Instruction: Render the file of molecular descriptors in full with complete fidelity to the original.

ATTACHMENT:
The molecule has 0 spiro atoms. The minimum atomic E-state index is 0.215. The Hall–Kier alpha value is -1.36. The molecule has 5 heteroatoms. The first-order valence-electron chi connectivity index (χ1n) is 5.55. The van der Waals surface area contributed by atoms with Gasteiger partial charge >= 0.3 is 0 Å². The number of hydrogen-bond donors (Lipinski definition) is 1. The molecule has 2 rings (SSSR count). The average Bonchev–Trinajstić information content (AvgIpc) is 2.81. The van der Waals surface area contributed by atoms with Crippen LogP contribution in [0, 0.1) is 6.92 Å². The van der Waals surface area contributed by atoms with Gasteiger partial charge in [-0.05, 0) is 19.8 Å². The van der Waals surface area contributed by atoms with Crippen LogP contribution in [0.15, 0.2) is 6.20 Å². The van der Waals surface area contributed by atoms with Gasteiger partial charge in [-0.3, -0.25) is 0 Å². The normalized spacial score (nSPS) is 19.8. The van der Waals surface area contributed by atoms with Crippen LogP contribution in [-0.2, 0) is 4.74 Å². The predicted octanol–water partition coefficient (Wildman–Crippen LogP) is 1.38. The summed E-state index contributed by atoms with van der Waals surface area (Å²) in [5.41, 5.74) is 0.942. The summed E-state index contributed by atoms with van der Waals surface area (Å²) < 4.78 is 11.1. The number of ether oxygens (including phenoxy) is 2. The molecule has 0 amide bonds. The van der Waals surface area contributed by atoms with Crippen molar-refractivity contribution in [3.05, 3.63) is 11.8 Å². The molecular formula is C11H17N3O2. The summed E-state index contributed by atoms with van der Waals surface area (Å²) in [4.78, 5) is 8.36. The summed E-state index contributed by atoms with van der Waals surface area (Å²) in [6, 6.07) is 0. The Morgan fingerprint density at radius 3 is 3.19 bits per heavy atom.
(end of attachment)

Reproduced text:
The molecule has 0 spiro atoms. The minimum atomic E-state index is 0.215. The Hall–Kier alpha value is -1.36. The molecule has 5 heteroatoms. The first-order valence-electron chi connectivity index (χ1n) is 5.55. The van der Waals surface area contributed by atoms with Gasteiger partial charge >= 0.3 is 0 Å². The number of hydrogen-bond donors (Lipinski definition) is 1. The molecule has 2 rings (SSSR count). The average Bonchev–Trinajstić information content (AvgIpc) is 2.81. The van der Waals surface area contributed by atoms with Crippen LogP contribution in [0, 0.1) is 6.92 Å². The van der Waals surface area contributed by atoms with Gasteiger partial charge in [-0.05, 0) is 19.8 Å². The van der Waals surface area contributed by atoms with Crippen LogP contribution in [0.15, 0.2) is 6.20 Å². The van der Waals surface area contributed by atoms with Gasteiger partial charge in [-0.3, -0.25) is 0 Å². The normalized spacial score (nSPS) is 19.8. The van der Waals surface area contributed by atoms with Crippen LogP contribution in [-0.2, 0) is 4.74 Å². The predicted octanol–water partition coefficient (Wildman–Crippen LogP) is 1.38. The summed E-state index contributed by atoms with van der Waals surface area (Å²) in [5.41, 5.74) is 0.942. The summed E-state index contributed by atoms with van der Waals surface area (Å²) < 4.78 is 11.1. The number of ether oxygens (including phenoxy) is 2. The molecule has 0 amide bonds. The van der Waals surface area contributed by atoms with Crippen molar-refractivity contribution in [3.05, 3.63) is 11.8 Å². The molecular formula is C11H17N3O2. The summed E-state index contributed by atoms with van der Waals surface area (Å²) in [4.78, 5) is 8.36. The summed E-state index contributed by atoms with van der Waals surface area (Å²) in [6, 6.07) is 0. The Morgan fingerprint density at radius 3 is 3.19 bits per heavy atom.